• 13 January 2010
  • News
  • By

India ready to battle swine flu

India ready to battle swine flu

swine flu

The battle against swine flu is getting intensified with the fruitful results of the clinical trials for developing H1N1 vaccines and diagnostic kits by both domestic and international pharmaceutical and diagnostic companies.

The rapid pace at which H1N1 spreads has created panic among people from all across the world. The surge is expected to continue for more than a year from now. Understanding the gravity of the situation, the Indian government has been taking various initiatives to procure vaccines from international pharmaceutical companies to curb the spread of the pandemic and to enhance the development of indigenous diagnostic kits and vaccines for H1N1.

Swine flu vaccine scenario

In August 2009, the Indian government approached four international pharmaceutical companies that are manufacturing H1N1 vaccine, but no pre-bookings were made. The government said the booking would be made only after conducting the clinical trials to ensure the safety and efficacy of the vaccine in the country.

In the first week of December 2009, GlaxoSmithKline (GSK) got the approval to start its clinical trials in India. Two other pharmaceutical companies, Baxter and Novartis have also got the approvals to conduct clinical trials. The process will take at least a couple of months to complete.

While commenting on the current status of GSK’s H1N1 vaccine, a spokesperson of the company says, “We are in talks with the government on the procurement and supply of H1N1 vaccines and are not in a position to further comment on the said matter.”

French drug company, Sanofi-Aventis’ vaccines division, Sanofi Pasteur, is one of the international companies that is expected to join hands with the government in the fight against swine flu.

Meanwhile, during a Parliament briefing in November 2009 on the development of swine flu vaccine, Ghulam Nabi Azad, health minister of India, said that India would be able to indigenously develop swine flu vaccine by June 2010.

According to Azad, three Indian companies — Serum Institute of India, Bharat Biotech, and Panacea Biotec — are working towards developing indigenous vaccine for the swine flu and the clinical trials would start in January 2010.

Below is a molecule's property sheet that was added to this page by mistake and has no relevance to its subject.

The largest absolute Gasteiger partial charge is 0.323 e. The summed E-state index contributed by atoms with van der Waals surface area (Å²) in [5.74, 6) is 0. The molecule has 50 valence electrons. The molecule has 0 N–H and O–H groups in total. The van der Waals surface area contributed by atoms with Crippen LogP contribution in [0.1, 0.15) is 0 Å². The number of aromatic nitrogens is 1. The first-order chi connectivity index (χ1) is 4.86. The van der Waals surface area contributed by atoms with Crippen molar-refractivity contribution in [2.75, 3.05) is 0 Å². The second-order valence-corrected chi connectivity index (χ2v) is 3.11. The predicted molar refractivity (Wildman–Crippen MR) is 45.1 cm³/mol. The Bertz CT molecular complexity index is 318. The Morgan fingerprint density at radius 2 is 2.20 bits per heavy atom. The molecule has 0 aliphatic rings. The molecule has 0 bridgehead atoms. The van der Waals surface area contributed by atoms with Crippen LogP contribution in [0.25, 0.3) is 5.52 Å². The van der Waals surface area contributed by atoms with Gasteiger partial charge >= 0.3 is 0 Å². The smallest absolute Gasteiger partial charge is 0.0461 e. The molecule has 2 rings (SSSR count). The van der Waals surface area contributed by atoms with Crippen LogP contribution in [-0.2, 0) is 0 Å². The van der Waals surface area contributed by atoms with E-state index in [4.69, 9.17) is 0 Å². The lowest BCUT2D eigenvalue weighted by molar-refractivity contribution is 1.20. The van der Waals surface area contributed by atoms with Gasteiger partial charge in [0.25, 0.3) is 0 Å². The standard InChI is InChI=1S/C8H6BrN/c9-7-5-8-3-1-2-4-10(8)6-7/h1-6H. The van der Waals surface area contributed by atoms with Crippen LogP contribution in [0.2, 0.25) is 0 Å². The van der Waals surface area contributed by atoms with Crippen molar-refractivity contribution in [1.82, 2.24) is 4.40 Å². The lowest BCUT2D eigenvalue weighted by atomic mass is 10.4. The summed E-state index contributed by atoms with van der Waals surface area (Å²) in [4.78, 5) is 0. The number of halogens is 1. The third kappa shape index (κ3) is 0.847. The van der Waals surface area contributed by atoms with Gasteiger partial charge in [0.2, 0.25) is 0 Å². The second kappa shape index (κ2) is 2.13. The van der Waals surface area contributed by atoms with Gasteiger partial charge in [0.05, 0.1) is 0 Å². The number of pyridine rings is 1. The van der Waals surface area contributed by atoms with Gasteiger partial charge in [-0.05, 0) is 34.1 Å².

To cover the interim period, the government is importing pandemic vaccine to vaccinate the high risk group. So far, the government has procured 40 million capsules and 400,000 bottles of Oseltamivir, the drug used to treat swine flu.

Approvals and partnerships

On the clinical trial front, the animal trials for the much-awaited H1N1 vaccine have been completed by the Pune-based Serum Institute of India (SII). The company has also started its human clinical trials. On the other hand, Ahmedabad-based vaccine maker, Zydus Cadila has filed the first clinical trial protocol with the Drug Controller General of India (DCGI) and has entered the race to launch H1N1 swine flu vaccine in India.

Two multinational drug makers — GSK and Baxter International Pharmaceuticals has formed a joint venture with Novavax, a US-based clinical- stage biotechnology company, to develop, manufacture and market vaccines, pharmaceuticals and diagnostic products in India. The joint venture will develop and commercialize Novavax’s seasonal influenza virus-like-particle (VLP)-based vaccine candidate and Cadila’s therapeutic vaccine candidates against cancer as well as its adjuvants, biogeneric and biological diagnostic products for the Indian market.

Ahmedabad-based Intas Pharmaceuticals (Intas) has entered into a strategic partnership with US biotechnology company, Amarillo Biosciences, Inc (ABI), whereby Intas will sponsor clinical trials of ABI’s orally administered interferon-alpha lozenges for influenza, which could also be used in combating the H1N1 virus.